High-School Clubs

Nostalgia grips her hands around our hearts as we reflect on those high-school days filled with ups, downs, laughter, and tears. Regardless of any emotional recollection, some would agree that our interaction with others is the force behind the memories. Our relationships shape who we become socially, and clubs are the catalyst that promotes social engagement, an interpersonal skill that is crucial in the modern workplace. High-schoolclubs—student-basedorganizations supervised by adults—have a common purpose of providing a platform for students to learn how to lead and work with others. Key Club appears to be the oldest and largest high-school club, founded in 1925 with a primary goal to encourage leadership through service according to their website. Students should factor leadership and service into the selection equation.

Some students select clubs based on their career goals and community service hours to stand out on college applications. On the other hand, others may choose to avoid clubs to focus on academics. There are many beneficial reasons students should join a high-school club and a variety of choices.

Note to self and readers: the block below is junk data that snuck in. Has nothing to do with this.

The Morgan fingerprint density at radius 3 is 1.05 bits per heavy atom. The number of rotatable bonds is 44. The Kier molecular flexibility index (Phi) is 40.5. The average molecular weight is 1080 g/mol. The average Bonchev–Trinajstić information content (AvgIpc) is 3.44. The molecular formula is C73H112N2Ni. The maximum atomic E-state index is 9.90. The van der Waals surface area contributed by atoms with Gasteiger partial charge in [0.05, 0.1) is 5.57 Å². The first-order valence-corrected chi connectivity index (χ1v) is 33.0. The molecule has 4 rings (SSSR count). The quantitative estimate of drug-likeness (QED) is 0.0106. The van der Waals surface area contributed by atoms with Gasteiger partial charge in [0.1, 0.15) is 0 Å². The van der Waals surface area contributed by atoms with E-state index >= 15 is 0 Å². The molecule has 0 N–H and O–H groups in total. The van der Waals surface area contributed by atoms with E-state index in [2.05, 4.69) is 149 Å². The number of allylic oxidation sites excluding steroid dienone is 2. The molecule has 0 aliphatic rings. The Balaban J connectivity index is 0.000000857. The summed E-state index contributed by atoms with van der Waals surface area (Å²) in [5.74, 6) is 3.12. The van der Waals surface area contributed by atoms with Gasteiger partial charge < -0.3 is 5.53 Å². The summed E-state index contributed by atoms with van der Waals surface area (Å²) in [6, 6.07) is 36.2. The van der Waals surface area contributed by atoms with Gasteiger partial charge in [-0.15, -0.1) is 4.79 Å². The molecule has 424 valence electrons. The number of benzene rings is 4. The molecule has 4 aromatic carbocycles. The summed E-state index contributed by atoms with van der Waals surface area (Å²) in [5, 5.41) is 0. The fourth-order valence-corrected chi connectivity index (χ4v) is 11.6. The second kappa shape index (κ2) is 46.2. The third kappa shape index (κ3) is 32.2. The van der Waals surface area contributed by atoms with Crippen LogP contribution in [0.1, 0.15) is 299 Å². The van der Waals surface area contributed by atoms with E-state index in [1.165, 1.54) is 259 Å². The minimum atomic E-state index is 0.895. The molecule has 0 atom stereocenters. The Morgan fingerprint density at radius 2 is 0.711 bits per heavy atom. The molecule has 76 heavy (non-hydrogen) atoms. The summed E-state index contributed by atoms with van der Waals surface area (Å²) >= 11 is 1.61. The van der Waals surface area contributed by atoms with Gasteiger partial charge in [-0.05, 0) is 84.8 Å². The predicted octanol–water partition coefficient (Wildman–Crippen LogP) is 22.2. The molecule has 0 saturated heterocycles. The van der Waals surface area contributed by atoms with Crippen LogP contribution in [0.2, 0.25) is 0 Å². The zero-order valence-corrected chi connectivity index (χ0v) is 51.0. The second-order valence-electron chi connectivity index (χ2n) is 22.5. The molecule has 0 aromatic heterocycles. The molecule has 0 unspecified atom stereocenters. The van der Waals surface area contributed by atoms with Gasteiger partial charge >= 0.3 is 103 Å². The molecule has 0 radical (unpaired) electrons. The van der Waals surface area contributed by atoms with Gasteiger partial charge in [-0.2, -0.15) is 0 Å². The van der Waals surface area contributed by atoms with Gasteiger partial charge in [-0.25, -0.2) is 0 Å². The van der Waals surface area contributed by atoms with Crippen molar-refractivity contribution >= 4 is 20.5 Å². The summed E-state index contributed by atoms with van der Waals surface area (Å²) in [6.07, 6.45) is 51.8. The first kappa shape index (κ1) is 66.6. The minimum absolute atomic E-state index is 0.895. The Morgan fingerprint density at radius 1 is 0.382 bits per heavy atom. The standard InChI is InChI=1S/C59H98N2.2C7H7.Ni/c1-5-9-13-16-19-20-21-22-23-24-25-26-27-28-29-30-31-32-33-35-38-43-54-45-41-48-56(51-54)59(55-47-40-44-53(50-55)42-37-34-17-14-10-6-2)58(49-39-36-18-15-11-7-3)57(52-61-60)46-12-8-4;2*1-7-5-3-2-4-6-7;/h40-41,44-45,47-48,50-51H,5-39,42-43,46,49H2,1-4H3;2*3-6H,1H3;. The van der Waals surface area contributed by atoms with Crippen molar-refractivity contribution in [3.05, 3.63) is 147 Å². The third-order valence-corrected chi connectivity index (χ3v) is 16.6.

The traditional clubs such as Future Farmers of America still exist; however, one may be surprised about a few new high-school clubs such as the After-School Satan club promoted by a group in Salem, Massachusetts on the premise of “multiple perspectives on all issues.” It is up to parents to help their child choose the best clubs that encourage students to become mindful leaders, excellent communicators, and team-players. A relatively new club that promote those characteristics is the Junior Cubs club. The club was started two years ago to encourage mentorship between athletes and children two years old through sixth grade. Younger students (Junior Cub) may adopt a varsity football player or cheerleader (Cub) for play dates throughout the football season.

Learn more about the clubs at Olney High School featured on this page.

The Olney Enterprise

213 E. Main St.
PO Box 577

Olney, Texas 76374


Phone: (940) 564-5558

Fax: (940) 564-3992